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Messages - Edgemontvillage

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Thanks for the post Mike. Your theory on the current condition of the shading on your 67 LOS car’s windshield could be accurate. The link to the HBC windshield glass seems to be for their off-shore, and non-factory correct version which they poiitely caution as “not recommended for show cars” so likely not representative. The shading band on my former 4C Norwood car is a consistent blue and tapers off just above the AS1 mark. Would be very interested to see the Auto City glass and their etching work.

Decoding/Numbers / Re: New Reproduction Pilkington windshields
« on: January 22, 2019, 04:44:46 PM »
Here are some measurement photos I received from the current owner of my former 10 10 car (4C Norwood RS/Z) that I'm posting for future reference:


Decoding/Numbers / Re: New Reproduction Pilkington windshields
« on: January 22, 2019, 01:28:38 AM »
Lloyd the AS1 mark with the arrow ILLUSTRATES that from below the arrow the GLASS is AS1 above the arrow it is AS2 GLASS.
As far as I know AS1 AS2 are visibility ratings. because of the band of tint the glass is AS2 above the mark.
Yes I realize this doesn't tell you where it would be on an original in terms of a measurement, however if a tint band is narrower or wider would make the rating point of the glass change.

Yes, thanks James, from the CRG Research Report it states: "Shaded: added to tinted GM OEM windshields when they included the upper, dark (non-AS1), tint band. For regulatory purposes these windshields are only AS1 glass below the tint band. " Wanting to confirm the exact AS1 mark location on the windshield.

Decoding/Numbers / Re: New Reproduction Pilkington windshields
« on: January 21, 2019, 03:22:01 PM »
  Just get a hold of Pilkington Classics. They can do what you need.


Thanks Rick, I have what the manufacturer provides however I'm trying to confirm those coordinates from an original windshield.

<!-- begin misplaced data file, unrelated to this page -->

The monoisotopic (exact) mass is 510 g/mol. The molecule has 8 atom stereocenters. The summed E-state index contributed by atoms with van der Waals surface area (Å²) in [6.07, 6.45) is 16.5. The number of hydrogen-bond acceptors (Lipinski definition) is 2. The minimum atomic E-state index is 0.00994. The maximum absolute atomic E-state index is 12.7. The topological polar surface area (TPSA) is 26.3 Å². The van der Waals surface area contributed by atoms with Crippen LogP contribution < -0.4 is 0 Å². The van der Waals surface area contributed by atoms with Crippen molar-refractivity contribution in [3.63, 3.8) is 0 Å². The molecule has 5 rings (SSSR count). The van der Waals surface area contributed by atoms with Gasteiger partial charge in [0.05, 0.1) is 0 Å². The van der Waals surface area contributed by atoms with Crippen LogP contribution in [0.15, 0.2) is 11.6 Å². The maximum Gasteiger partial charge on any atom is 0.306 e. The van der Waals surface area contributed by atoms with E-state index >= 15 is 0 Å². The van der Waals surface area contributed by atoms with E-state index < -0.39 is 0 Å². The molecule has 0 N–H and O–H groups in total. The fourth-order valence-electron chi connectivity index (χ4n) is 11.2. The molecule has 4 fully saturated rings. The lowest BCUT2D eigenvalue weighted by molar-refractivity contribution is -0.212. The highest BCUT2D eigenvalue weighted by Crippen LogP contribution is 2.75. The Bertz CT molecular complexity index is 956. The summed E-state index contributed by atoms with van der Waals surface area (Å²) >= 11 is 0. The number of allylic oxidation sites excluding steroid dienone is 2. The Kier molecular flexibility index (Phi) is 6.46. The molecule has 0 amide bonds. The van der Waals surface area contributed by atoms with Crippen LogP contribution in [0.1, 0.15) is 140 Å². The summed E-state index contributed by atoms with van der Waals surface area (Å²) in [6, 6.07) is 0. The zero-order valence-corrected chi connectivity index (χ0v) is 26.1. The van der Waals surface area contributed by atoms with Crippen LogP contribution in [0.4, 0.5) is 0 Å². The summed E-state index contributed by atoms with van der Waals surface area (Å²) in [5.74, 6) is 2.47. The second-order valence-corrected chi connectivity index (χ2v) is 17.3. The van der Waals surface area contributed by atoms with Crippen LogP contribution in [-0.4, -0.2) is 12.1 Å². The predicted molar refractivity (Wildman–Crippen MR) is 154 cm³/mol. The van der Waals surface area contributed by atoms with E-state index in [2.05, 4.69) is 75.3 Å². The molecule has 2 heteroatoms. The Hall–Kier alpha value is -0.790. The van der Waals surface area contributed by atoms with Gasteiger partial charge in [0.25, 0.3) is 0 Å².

Decoding/Numbers / Re: New Reproduction Pilkington windshields
« on: January 21, 2019, 03:35:15 AM »
  I bought my 67 convertible windshield from Auto City CLassic at
 They even did the LOF w/date (inside etch and readable from the inside so it looks reverse when looking from the outside). I can measure that AS1 and the AS1 from the other 67 coupe (still original windshield) if interested. Not sure if 69 was different. I looked at ECS but they were too costly. The LOF etching on the new glass is excellent.


Thanks Mike, does Auto City do glass etching in-house? Would you post a photo of one of the window etchings they did, I'm curious how they duplicated the LOF logo and the spacing. Thanks for the offer to measure the AS1 mark on your '67. Its unlikely there is a difference in location however I might be better off with a measurement from a '69 to be safe.

Restoration / Re: Body Mount Tape - Width
« on: January 21, 2019, 12:29:09 AM »
This week I'll remove the shock to closely examine the tape and will post pictures.


That would be great Mike.

Decoding/Numbers / Re: New Reproduction Pilkington windshields
« on: January 20, 2019, 09:17:44 PM »

Restoration / Re: Fuel Pump Restoration?
« on: January 18, 2019, 02:35:24 PM »
Noted, thanks Fred.

Decoding/Numbers / Re: New Reproduction Pilkington windshields
« on: January 18, 2019, 07:34:05 AM »
I need to replace the glass on my 1969 RS/Z (Norwood 2B) project as the windshield isn't original and the balance of the glass isn't in good enough condition to warrant restoration. In particular I need the location / measurements for the AS1 etching on the passenger side of the windshield when equipped with a tinted/shaded windshield. I am assuming the etching is applied to the outside of the glass for viewing inside. I was planning to order the replacement glass from ECS in Chesterfield MO who does etching in-house. Thanks in advance.

(photo - CRG)


Restoration / Re: Fuel Pump Restoration?
« on: January 18, 2019, 06:21:25 AM »
Thanks for clarifying Fred. Have you found way to eliminate (fill) the pocking while maintaining a natural, consistent appearance? Maybe too much to ask however it would be ideal for a factory fresh look.   

Restoration / Re: Fuel Pump Restoration?
« on: January 18, 2019, 05:12:32 AM »